Irrigation in southern Israel
Irrigation in southern IsraelFlash 90

Dr. Daniel Hillel, an Israeli-American scientist who created an innovative way of bringing water to crops in arid regions, was named on Tuesday the winner of the 2012 World Food Prize.

Ambassador Kenneth Quinn, president of the World Food Prize Foundation, announced the name of the recipient, who will be presented with the $250,000 award in October.

“This year we honor Dr. Daniel Hillel, a scientist from Israel, for his pioneering work in the Middle East that revolutionized food production in that region and around the world,” Quinn said in a statement. “Dr. Hillel laid the foundation for maximizing efficient water usage in agriculture through a method known as micro-irrigation, which has impacted millions of lives.”

Quinn emphasized the importance not only of Dr. Hillel's scientific achievement but also his dedication to working with people across borders, to help improve food security for all.

“Confronting hunger can bring diverse people together across even the broadest political, ethnic, religious or diplomatic differences,” Quinn said, adding, “Dr. Hillel's work and motivation has been to bridge such divisions and to promote peace and understanding in the Middle East by advancing a breakthrough achievement addressing a problem that so many countries share in common: water scarcity.”

Quinn noted that “It is significant that Dr. Hillel's nomination for the World Food Prize contained letters of support from individuals and organizations in Jordan, Egypt and the United Arab Emirates.”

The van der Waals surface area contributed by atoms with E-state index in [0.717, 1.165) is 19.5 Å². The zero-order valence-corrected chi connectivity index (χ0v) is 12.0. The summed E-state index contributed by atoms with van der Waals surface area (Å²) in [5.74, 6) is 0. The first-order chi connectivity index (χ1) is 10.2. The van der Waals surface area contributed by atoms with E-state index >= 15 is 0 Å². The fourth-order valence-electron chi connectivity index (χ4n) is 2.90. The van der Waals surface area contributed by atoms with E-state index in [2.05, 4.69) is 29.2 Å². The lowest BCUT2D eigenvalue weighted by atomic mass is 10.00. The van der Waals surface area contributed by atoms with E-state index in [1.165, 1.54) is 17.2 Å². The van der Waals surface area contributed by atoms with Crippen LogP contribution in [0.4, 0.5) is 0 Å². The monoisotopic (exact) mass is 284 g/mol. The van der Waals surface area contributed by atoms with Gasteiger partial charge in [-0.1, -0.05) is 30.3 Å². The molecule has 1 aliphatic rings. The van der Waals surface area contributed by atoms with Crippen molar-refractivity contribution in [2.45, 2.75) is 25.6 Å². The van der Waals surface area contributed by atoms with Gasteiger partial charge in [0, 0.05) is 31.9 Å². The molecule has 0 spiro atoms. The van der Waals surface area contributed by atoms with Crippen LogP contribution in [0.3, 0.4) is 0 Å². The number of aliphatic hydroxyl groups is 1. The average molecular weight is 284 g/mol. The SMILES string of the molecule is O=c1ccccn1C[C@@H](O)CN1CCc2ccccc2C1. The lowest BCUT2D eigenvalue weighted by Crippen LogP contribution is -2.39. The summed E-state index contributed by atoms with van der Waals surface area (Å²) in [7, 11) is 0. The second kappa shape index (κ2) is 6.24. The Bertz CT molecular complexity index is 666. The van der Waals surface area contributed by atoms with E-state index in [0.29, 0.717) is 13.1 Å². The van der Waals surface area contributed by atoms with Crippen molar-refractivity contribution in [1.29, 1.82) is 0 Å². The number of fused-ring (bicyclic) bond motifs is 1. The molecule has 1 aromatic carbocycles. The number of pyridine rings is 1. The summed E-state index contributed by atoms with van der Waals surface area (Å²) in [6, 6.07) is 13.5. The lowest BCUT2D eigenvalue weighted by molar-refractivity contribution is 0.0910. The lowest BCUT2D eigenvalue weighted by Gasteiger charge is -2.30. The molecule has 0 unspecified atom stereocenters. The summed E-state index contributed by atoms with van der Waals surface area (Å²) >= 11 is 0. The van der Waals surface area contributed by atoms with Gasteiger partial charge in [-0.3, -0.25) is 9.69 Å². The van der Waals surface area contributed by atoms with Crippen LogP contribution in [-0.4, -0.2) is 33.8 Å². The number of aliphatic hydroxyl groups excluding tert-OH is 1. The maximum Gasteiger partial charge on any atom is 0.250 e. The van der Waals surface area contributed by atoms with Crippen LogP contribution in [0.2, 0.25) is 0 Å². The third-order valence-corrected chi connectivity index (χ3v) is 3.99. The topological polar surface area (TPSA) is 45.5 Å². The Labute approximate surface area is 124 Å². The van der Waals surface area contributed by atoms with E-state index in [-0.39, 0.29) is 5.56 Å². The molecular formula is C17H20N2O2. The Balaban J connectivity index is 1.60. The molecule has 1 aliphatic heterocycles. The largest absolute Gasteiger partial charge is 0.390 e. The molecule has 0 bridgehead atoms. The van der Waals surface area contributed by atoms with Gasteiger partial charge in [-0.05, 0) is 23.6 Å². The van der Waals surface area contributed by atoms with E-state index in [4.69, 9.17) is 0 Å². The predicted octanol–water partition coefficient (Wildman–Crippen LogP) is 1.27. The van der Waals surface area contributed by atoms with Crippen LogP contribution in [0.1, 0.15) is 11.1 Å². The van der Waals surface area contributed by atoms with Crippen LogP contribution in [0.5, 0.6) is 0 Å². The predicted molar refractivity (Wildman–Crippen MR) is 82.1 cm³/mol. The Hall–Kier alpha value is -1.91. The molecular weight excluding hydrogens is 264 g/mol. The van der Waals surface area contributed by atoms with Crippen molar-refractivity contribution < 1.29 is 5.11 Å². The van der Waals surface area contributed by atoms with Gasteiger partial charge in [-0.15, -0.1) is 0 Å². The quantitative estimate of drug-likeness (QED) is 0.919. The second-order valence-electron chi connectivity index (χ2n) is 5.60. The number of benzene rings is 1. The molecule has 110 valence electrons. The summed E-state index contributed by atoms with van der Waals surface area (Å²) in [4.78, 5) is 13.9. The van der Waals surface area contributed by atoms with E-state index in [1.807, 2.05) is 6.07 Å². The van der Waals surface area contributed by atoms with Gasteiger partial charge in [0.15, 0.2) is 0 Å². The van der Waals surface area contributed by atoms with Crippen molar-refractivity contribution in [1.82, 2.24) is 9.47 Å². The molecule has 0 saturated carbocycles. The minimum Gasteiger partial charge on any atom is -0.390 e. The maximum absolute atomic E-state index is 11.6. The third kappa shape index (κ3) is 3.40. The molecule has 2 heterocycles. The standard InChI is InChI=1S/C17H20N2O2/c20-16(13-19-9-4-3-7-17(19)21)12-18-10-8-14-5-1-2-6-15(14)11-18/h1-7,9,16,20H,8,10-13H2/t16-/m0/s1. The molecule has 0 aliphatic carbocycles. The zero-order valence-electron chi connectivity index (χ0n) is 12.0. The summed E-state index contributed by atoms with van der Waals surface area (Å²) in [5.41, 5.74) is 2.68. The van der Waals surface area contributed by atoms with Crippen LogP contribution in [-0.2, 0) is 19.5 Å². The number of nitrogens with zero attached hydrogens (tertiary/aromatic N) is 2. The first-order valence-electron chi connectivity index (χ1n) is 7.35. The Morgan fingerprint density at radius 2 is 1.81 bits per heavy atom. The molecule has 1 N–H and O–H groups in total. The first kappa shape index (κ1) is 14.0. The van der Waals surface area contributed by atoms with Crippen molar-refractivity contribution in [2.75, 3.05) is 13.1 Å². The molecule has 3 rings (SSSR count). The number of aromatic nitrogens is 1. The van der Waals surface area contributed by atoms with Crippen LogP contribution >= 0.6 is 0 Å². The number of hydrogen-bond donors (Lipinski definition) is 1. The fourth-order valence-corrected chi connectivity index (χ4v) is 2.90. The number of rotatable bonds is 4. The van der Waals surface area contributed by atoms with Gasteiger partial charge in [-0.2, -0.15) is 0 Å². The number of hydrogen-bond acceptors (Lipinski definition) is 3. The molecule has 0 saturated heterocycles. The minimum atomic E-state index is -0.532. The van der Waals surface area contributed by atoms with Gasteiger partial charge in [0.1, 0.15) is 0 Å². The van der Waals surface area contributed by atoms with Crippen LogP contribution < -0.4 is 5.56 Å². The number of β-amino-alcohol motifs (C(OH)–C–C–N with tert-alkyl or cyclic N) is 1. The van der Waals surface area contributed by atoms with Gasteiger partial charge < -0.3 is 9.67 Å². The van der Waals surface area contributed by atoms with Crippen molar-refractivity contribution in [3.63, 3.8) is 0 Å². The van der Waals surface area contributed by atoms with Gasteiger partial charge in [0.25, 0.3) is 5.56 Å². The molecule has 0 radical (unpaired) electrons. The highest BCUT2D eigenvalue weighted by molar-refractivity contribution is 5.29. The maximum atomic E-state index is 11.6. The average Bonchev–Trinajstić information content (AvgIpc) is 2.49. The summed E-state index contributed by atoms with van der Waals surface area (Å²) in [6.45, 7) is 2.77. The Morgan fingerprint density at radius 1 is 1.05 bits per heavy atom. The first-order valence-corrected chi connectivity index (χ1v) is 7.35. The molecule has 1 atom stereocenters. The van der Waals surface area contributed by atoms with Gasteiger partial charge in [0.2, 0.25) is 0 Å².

Dr. Hillel said on Tuesday that while he is pleased to be receiving the award, the urgent work of providing water and food for humanity is by no means finished.

“My joy and gratitude at being granted the World Food Prize this year is tempered by the realization that the work this award recognizes is far from complete,” he said.

“The task of improving the sustainable management of the Earth's finite and vulnerable soil, water, and energy resources for the benefit of humanity while sustaining the natural biotic community and its overall environmental integrity is an ongoing and increasingly urgent challenge for our generation and for future generations. Meeting this challenge will require enhanced global cooperation and integrated scientific research.”

A native of Los Angeles, California, Dr. Hillel moved at an early age to Israel. He spent part of his childhood in the Jezreel and Jordan Valleys, where he acquired a lifelong interest in agriculture and ecology.

In 1951, after earning a master's degree in earth sciences at Rutgers University in New Jersey, he went to Israel to help in the young state's development. He took part in surveying the country's land and water resources and was a founding member of Sde Boker in the Negev.

His research has led to a shift from what was then the prevailing method of irrigation. The new methods conceived and developed by Dr. Hillel applied water in small but continuous amounts directly to plant roots, cutting the amount of water needed to nourish crops, maintaining their consistent health and resulting in higher crop yields to feed more people.